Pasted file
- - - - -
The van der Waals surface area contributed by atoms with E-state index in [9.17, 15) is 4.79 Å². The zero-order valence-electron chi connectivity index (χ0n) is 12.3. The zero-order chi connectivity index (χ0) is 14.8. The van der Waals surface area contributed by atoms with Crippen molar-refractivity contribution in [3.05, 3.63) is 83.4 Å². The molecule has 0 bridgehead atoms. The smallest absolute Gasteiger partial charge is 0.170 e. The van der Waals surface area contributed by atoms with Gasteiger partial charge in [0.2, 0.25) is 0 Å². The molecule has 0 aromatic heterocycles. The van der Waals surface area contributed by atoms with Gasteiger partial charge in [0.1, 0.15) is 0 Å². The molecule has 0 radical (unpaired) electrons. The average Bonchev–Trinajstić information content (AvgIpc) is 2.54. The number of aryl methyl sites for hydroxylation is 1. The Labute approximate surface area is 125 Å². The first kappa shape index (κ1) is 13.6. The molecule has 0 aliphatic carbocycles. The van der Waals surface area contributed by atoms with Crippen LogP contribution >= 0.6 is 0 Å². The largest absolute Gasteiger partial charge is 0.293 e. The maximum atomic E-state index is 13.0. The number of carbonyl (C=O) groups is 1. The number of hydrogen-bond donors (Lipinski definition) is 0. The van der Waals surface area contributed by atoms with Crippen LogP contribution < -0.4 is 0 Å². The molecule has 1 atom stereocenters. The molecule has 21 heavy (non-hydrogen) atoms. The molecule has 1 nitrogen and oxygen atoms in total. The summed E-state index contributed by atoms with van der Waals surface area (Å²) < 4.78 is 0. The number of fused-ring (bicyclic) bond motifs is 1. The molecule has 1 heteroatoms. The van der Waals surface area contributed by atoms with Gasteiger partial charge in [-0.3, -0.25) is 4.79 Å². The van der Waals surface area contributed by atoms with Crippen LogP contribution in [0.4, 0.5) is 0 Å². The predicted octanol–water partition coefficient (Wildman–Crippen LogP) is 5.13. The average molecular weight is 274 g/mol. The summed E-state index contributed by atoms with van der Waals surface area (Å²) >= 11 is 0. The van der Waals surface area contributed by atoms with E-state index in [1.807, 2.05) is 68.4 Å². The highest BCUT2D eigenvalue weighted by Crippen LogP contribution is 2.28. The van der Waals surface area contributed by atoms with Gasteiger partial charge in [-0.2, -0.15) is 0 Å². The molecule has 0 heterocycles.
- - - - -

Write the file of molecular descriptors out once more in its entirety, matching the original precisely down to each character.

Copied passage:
The van der Waals surface area contributed by atoms with E-state index in [9.17, 15) is 4.79 Å². The zero-order valence-electron chi connectivity index (χ0n) is 12.3. The zero-order chi connectivity index (χ0) is 14.8. The van der Waals surface area contributed by atoms with Crippen molar-refractivity contribution in [3.05, 3.63) is 83.4 Å². The molecule has 0 bridgehead atoms. The smallest absolute Gasteiger partial charge is 0.170 e. The van der Waals surface area contributed by atoms with Gasteiger partial charge in [0.2, 0.25) is 0 Å². The molecule has 0 aromatic heterocycles. The van der Waals surface area contributed by atoms with Gasteiger partial charge in [0.1, 0.15) is 0 Å². The molecule has 0 radical (unpaired) electrons. The average Bonchev–Trinajstić information content (AvgIpc) is 2.54. The number of aryl methyl sites for hydroxylation is 1. The Labute approximate surface area is 125 Å². The first kappa shape index (κ1) is 13.6. The molecule has 0 aliphatic carbocycles. The van der Waals surface area contributed by atoms with Crippen LogP contribution >= 0.6 is 0 Å². The largest absolute Gasteiger partial charge is 0.293 e. The maximum atomic E-state index is 13.0. The number of carbonyl (C=O) groups is 1. The number of hydrogen-bond donors (Lipinski definition) is 0. The van der Waals surface area contributed by atoms with Crippen LogP contribution < -0.4 is 0 Å². The molecule has 1 atom stereocenters. The molecule has 21 heavy (non-hydrogen) atoms. The molecule has 1 nitrogen and oxygen atoms in total. The summed E-state index contributed by atoms with van der Waals surface area (Å²) < 4.78 is 0. The number of fused-ring (bicyclic) bond motifs is 1. The molecule has 1 heteroatoms. The van der Waals surface area contributed by atoms with Gasteiger partial charge in [-0.3, -0.25) is 4.79 Å². The van der Waals surface area contributed by atoms with Crippen LogP contribution in [0.4, 0.5) is 0 Å². The predicted octanol–water partition coefficient (Wildman–Crippen LogP) is 5.13. The average molecular weight is 274 g/mol. The summed E-state index contributed by atoms with van der Waals surface area (Å²) >= 11 is 0. The van der Waals surface area contributed by atoms with E-state index in [1.807, 2.05) is 68.4 Å². The highest BCUT2D eigenvalue weighted by Crippen LogP contribution is 2.28. The van der Waals surface area contributed by atoms with Gasteiger partial charge in [-0.2, -0.15) is 0 Å². The molecule has 0 heterocycles.